10/30/2014 02:56 pm ET Updated Dec 30, 2014

Holy Safety Net! Religion and Recklessness

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Moral instruction is a big part of religion. That's why most faiths come with strict laws of personal conduct. Indeed, many believe that living a sober life, free of risk and excess and recklessness, is evidence of devotion to a higher power.

But most instruction of this sort focuses on recklessness with a moral dimension: Don't drink too much. Don't gamble away your family's security. Don't let sexual temptations ruin your marriage. Don't steal someone else's property. And so forth. These transgressions are considered not only risky, but also wrong.

So what about risk-taking that has no connection to right or wrong? Skydiving, for example, or cycling without a helmet? Does religiosity discourage these high-stakes activities as well?

Not according to a team of Stanford University psychological scientists, who believe that the opposite dynamic may be in play with this kind of risk. Daniella Kupor and her colleagues suggest that belief in God could actually increase the tendency to take certain risks -- specifically, risks with no moral overlay. Their reasoning is that God is for most believers a source of security and protection, and feeling safe in God's care could diminish fear and boost bravery and daring.

The scientists ran a series of experiments to see if priming people with the idea of God makes them feel safe, and if this sense of security in turn makes them more prone to such risk-taking. They used word games and writing exercises to subtly trigger thoughts of a deity for only some of the volunteers. Then they used various measures to assess all the volunteers' interest in -- and propensity to take part in -- a variety of moderately risky behaviors, including recreational activities. All the studies provided consistent evidence that reminders of God boost this kind of non-moral risk-taking.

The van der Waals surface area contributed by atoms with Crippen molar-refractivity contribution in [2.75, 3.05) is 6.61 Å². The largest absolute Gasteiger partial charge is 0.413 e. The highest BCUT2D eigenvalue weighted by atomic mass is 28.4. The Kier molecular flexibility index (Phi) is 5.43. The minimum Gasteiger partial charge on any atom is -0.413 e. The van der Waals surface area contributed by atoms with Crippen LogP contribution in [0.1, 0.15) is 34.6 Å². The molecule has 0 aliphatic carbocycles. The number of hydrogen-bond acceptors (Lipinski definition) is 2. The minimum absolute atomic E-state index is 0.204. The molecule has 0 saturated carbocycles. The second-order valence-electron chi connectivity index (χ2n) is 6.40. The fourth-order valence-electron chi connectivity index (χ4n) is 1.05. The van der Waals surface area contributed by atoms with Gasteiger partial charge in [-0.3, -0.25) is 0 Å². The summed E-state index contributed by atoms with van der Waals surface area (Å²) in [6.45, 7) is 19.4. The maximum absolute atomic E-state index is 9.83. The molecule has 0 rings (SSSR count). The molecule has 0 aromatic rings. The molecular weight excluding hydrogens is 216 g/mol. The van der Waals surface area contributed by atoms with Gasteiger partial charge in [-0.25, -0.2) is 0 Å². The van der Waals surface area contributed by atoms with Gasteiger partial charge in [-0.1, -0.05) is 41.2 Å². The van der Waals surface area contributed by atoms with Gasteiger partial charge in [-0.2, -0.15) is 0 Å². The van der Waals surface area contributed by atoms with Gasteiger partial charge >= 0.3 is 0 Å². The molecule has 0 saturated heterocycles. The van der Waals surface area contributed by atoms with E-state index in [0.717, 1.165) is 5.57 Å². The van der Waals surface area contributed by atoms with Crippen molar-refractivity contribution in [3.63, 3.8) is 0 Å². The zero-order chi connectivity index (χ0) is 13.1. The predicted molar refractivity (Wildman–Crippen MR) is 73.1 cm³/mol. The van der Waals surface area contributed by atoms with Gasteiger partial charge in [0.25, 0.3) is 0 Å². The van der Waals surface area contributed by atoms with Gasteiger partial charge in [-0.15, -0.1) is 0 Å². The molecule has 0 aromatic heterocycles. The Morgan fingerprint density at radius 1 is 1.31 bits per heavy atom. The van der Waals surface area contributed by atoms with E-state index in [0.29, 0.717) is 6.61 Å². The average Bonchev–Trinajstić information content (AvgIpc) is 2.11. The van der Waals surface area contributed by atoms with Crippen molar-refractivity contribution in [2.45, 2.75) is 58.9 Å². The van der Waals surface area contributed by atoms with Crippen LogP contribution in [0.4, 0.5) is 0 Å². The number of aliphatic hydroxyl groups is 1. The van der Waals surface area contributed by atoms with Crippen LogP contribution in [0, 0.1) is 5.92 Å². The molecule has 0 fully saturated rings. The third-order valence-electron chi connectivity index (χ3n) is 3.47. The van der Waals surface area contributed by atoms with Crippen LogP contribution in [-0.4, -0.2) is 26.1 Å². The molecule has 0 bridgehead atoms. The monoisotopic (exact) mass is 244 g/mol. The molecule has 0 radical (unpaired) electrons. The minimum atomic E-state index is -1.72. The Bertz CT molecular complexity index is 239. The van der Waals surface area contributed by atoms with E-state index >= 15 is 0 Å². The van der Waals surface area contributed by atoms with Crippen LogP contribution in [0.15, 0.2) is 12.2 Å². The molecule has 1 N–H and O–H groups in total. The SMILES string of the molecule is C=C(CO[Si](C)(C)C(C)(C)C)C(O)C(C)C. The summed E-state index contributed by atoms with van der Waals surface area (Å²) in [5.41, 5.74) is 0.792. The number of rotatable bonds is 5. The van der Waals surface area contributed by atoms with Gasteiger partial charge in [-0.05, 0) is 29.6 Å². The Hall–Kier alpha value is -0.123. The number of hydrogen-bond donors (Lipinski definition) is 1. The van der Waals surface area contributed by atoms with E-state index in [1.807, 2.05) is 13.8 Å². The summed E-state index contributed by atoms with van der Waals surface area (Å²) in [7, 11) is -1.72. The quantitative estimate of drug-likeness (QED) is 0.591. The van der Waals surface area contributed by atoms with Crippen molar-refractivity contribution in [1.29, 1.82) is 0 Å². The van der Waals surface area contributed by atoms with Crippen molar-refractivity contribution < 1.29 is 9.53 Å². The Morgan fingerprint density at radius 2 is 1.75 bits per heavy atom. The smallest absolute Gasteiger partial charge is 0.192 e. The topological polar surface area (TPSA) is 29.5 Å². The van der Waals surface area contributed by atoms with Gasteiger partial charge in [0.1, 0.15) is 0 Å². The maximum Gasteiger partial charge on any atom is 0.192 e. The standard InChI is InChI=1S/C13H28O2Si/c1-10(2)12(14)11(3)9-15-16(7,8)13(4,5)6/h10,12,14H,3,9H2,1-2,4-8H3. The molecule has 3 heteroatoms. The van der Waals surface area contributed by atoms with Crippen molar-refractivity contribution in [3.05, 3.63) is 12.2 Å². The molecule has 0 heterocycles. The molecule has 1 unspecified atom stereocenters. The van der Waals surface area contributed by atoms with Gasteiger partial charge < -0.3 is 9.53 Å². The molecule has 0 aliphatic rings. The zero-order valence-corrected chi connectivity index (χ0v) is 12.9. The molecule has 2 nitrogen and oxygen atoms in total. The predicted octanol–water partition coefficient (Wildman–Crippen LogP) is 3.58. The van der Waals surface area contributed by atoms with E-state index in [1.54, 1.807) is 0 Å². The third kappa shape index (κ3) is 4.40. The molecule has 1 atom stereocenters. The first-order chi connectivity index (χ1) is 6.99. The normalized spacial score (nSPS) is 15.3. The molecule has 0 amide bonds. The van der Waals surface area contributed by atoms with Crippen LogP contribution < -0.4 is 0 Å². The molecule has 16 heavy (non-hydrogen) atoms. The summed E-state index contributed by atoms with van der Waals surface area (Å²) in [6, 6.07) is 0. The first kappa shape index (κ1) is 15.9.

Kupor and her colleagues wanted to compare secular risk-taking directly with moral risk-taking. They also wanted to replicate their preliminary findings in a more naturalistic setting, so they designed a field experiment using Facebook. They ran six advertisements for one day each, but they subtly manipulated the language to prime religious thinking or not. So for example, an ad might say: "God knows what you're missing! Find skydiving near you." Or it might leave God out: "You don't know what you're missing! Find skydiving near you." In addition to skydiving, they ran ads for bribery (a clearly immoral behavior) and video gaming, a no-risk control.

They ran a total of more than 450,000 ads on users' pages, and measured the click-through rate. The results were consistent with their hypothesis. Facebook users primed with the word God clicked more often on the ad for skydiving, but less often on the ad for bribery, compared to when God was not mentioned. The mention of God did not affect their clicking on the neutral gaming ad.

So even a simple, colloquial expression mentioning God boosted interest in non-moral risk-taking. The scientists ran other versions of these studies to clarify the underlying dynamic at work in people's risk assessments. They found, importantly, that people primed with thoughts of God felt safe from potential harm -- and it was this sense of safety that allowed them to take risks. Indeed, reminders of God boosted risk-taking only when God was viewed as a source of protection. And when these people took risks that turned out badly, they reported more negative feelings about God -- as if their protector had let them down. The scientists report and discuss these findings in a forthcoming issue of the journal Psychological Science.

References to God pervade daily life. One interesting implication of these findings, the scientists say, is that risk-taking may vary from religion to religion, culture to culture. God the protector may inspire everyday risk-taking, but a punitive God -- the "fire and brimstone" God of certain Christian sub-cultures -- probably would not, since punitive deities do not offer safety and security.

Follow Wray Herbert's reporting on psychological science in The Huffington Post and on Twitter at @wrayherbert.